Any caliber FMJ bullet might yaw if it enters soft tissue at velocities above 2300 fps. Then it may or may not tumble and may or may not break up. Below 2300 fps it will probably just pencil through unless it hits something solid, like bone.

The 62 grain FMJ ball military version of the .223 Remington at 3100 fps is not quite what I would consider a "hyper fast" cartridge. That velocity has been attainable with 130 gr bullets in the .270 Win for over 75 years and almost attainable with 150 gr bullets in the .30-06 for over 100 yrs. There are a number of other .22 centerfire cartridges that easily shoot 36-45 grain bullets at over 4,000 fps.

And finally, anyone that needs a 30 round clip to hunt big game needs to first learn how to shoot, and second learn how to hunt close.

Location: Colorado
Joined: 07/13/2011
Posts: 856
I agree with you buffy.

I agree with you buffy.

There's a reason that the .223 is too small in Colorado for big game.

Good for coyotes though.

CRaTXn's picture
Joined: 04/16/2014
Posts: 1

g hunter is reaching out on BGH for guidance and buffy very politely took his time to steer him in the right direction. As fully as buffy formulated the situation, It does not sound like you get it g hunter. If your daughter gets to hunt with you, yes that is wonderful BUT, letting her loose in the field with a weapon that requires precision bullet placement by an advanced hunter...is NOT sound conservation nor hunting ethics. Remember, your example of how you respect game will be the icon for her to follow. We all must learn BUT not at the expense of a game animal's pain. Her hitting the deer in the hind leg at 150 yards demonstrates insufficient marksmanship training to be in the field. This first hit sounds to be approx 24" off target or at 150 yards 18MOA accuracy. Her 3" group off the bench is NOT what you should be using as a yard stick for determining what shot you should allow her to take. What size group can she shoot from field positions ? Answer we know it to be approx 18 MOA. Sounds to me she needs about (500) .22LR rounds and (100+) .223 rounds from field conditions before she is given a hunter qualification test [ Yes the artifical stress. I would gladly help you bring her marksmanship in line with this minimalist caliber hunting rifle. PM me...I know you are a loving father and commend you for including her in your life.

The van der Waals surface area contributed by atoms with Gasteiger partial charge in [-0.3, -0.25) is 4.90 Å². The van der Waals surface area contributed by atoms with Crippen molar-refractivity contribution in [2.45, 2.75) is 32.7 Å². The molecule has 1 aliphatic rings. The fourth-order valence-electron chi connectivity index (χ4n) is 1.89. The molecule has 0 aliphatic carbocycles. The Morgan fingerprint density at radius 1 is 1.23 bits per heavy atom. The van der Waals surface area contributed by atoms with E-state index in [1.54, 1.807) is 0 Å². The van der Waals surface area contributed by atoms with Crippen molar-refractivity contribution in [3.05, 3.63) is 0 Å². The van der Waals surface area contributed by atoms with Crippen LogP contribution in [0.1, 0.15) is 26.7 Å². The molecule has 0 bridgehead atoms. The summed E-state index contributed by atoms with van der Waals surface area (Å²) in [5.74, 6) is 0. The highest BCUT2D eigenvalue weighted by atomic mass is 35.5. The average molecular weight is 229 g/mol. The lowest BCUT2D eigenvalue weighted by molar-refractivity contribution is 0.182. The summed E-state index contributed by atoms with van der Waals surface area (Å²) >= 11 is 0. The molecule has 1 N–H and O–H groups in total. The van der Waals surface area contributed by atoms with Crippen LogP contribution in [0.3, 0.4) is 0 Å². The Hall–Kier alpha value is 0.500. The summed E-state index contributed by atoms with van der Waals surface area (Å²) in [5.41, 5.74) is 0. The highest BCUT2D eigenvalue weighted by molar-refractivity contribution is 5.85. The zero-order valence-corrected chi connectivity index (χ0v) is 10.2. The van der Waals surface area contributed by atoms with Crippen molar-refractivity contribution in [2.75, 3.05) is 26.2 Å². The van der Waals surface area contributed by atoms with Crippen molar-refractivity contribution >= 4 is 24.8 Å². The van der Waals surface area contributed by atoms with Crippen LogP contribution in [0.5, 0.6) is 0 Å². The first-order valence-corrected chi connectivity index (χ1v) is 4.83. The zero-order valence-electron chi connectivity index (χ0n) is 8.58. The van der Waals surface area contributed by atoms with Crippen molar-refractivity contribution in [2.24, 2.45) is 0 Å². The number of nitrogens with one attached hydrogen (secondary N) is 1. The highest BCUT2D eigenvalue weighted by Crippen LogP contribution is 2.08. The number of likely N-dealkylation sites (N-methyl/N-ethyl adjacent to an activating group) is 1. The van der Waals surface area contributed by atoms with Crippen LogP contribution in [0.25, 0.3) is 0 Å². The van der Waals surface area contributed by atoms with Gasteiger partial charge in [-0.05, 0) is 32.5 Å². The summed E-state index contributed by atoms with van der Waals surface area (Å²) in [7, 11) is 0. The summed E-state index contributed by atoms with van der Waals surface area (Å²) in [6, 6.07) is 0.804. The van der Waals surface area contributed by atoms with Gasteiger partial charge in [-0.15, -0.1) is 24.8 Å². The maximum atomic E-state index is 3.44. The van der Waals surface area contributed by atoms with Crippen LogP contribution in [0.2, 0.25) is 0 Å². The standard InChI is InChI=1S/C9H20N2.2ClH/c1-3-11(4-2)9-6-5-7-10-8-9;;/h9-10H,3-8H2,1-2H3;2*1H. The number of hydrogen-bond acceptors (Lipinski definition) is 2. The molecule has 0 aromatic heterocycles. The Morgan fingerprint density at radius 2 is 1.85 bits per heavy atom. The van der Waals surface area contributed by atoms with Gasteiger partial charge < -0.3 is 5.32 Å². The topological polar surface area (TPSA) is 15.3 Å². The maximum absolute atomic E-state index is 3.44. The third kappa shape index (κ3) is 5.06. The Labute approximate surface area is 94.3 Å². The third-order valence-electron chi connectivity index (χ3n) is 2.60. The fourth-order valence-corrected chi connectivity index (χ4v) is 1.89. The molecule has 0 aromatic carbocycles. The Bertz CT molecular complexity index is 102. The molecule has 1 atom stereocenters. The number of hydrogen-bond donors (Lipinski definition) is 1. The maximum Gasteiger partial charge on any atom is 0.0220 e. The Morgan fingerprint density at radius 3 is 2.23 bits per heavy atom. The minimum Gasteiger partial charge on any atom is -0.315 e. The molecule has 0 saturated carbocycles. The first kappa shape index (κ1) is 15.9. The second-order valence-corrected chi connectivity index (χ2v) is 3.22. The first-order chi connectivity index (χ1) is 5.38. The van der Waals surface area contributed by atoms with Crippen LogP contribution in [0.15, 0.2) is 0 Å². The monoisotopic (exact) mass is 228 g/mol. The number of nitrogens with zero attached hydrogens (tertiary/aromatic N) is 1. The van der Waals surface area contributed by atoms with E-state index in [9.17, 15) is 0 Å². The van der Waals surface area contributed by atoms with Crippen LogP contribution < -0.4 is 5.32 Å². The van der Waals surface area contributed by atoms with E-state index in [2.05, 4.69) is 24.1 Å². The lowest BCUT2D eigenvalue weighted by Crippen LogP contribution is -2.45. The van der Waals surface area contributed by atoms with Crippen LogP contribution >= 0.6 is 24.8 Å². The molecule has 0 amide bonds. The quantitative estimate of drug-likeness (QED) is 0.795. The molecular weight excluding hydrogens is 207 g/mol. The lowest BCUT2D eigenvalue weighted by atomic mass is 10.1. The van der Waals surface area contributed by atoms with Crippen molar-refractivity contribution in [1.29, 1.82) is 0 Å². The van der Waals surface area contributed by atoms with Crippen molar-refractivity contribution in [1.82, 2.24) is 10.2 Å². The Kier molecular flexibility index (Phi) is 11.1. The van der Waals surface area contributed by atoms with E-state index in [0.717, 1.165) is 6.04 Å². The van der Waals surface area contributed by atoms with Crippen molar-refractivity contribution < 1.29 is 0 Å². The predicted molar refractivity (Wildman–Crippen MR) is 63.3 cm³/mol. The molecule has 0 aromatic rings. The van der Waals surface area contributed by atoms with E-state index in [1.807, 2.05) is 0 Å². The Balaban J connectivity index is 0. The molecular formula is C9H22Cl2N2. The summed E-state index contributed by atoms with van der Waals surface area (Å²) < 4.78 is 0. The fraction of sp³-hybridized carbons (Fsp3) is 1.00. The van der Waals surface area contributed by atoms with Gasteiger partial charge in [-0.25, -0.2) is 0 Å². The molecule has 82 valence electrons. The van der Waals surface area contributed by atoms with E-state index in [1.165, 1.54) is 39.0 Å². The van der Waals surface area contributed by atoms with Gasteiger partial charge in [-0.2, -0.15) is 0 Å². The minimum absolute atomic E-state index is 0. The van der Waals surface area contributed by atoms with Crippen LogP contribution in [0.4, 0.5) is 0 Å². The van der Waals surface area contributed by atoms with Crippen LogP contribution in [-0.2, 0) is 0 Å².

Topgun 30-06's picture
Grand Slam Challenge Winner!
Location: Allegan, MI
Joined: 12/11/2010
Posts: 695
Just two quick comments on

Just two quick comments on this old thread that was resurrected. First, is to use a big enough caliber for the animal and the .223 was not designed for deer or bigger game. It was designed for varmints. Second, is the FMJ is not even allowed as a hunting bullet in most jurisdictions for big game hunting, regardless of what caliber we're talking about.

With that out of the way I'd like to welcome our newest member who made his first post today on this thread. Keep up the good work, as those were some excellent comments and you'll fit in well with the guys here!